Right, so I think that as a first step, you will see people, for example, who are vocalists. They need someone to compose their tune because they don’t play an instrument, maybe. They just sing. These people will use AI to complement themselves and it will help them get started, because if you don’t have money to hire someone to compose your tune, then it’s probably tough to get started. Or, likewise, if you’re playing the piano, but then you would like to play with an orchestra, and you don’t have the money or you don’t have a local orchestra playing nearby you, you can do that from your bedroom
17:09] software, digital, junior workstations, have enabled music to everybody. I think AI will take that a step further.
Yeah, that seems to me to be the good next steps. I mean, I’m a musician myself and I use a lot of software tools to help, to create music, and I could definitely see how AI could enhance the use of those tools, so I can either have better accompaniment as you said, or perhaps better choices when it comes to the things I’m composing. I wonder, there is some controversy over, and perhaps there always will be, over people who are using software to create their music versus “learning the acoustical instruments,” where that be piano or guitar or what have you. Do you see in that controversy, how do you see that playing out? Or, does it even matter anymore? Are they all just tools for creating music and that’s the totality of the story?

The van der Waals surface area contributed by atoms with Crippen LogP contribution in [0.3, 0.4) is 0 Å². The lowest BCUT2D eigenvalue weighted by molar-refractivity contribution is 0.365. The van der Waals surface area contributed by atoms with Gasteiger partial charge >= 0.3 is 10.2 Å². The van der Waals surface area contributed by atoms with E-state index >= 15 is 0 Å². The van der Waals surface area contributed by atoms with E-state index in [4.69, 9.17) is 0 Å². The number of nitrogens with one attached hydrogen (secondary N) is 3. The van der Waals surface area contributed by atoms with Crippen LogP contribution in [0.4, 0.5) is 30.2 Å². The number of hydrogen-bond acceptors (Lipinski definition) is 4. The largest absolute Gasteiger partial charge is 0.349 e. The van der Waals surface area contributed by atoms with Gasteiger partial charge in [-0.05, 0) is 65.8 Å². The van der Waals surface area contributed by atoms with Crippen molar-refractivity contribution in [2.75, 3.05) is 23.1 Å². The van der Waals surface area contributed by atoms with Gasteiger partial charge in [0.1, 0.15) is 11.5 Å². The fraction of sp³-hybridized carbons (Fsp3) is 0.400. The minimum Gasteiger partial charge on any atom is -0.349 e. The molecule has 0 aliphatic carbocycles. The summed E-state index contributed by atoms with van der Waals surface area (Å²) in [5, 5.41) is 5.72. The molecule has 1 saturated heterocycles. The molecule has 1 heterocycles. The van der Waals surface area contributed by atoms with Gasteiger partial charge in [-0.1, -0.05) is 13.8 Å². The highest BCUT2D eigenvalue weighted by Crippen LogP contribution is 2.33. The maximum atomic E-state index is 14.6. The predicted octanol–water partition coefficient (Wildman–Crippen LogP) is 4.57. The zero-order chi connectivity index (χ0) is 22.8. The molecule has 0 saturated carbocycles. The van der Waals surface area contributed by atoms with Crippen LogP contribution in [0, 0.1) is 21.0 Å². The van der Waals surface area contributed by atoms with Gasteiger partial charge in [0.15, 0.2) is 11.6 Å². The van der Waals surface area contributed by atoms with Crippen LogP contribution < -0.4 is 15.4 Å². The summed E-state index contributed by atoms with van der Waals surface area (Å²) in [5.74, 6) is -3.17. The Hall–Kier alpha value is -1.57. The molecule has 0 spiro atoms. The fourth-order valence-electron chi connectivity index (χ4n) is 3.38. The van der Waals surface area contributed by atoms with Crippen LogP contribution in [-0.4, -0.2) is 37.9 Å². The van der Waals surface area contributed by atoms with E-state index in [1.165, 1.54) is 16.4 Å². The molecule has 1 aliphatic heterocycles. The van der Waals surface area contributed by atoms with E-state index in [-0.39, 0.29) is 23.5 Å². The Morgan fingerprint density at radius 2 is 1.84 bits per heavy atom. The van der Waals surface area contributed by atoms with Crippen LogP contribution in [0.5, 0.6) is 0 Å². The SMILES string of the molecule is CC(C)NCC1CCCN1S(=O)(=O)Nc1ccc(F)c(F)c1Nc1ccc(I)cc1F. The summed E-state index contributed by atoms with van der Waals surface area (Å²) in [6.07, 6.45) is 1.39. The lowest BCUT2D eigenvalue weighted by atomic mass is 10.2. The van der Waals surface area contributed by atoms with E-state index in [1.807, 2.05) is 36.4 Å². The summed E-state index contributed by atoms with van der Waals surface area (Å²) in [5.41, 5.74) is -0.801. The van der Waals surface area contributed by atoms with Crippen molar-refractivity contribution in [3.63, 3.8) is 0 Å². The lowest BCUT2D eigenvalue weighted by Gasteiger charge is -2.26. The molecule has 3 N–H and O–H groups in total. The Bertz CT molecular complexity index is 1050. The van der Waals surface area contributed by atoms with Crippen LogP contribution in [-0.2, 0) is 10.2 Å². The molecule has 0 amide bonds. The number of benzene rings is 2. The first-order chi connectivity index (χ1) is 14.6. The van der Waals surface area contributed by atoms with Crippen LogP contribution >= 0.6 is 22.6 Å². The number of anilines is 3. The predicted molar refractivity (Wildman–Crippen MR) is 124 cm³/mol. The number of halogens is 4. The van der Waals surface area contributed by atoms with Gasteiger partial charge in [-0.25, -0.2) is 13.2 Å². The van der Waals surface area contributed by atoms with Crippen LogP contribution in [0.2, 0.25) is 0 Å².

I mean, it’s a very good question and I don’t think I can give an answer that will satisfy everybody, but if you think what virtual instruments have allowed people, I mean, if you don’t have money to hire an orchestra to record your music, nowadays you can be a kid with a laptop and create an orchestral score and hear what you just did. That’s pretty powerful, and people, when those virtual instruments first came about, they were not very good, but they still had some potential. [inaudible 00:19:09] people actually said, “Well, that’s just going to [inaudible 00:19:12] off the real thing. It’s not good. It’s just not serving any problem.”
I think it’s normal to have resistance when something this big comes along, because even us, we’re still, I try to figure some things out. I mean, we have a core vision to go towards the personalization of music, as I said, for video games and for these interactive contents, or even for users, but I think these huge shifts take time to get understood by everybody. People also need to understand the technology behind or they need to understand that if you’re a programmer behind those technology, there’s some part of creativity involved in creating those tools as well. Yeah, I hope that answers your question.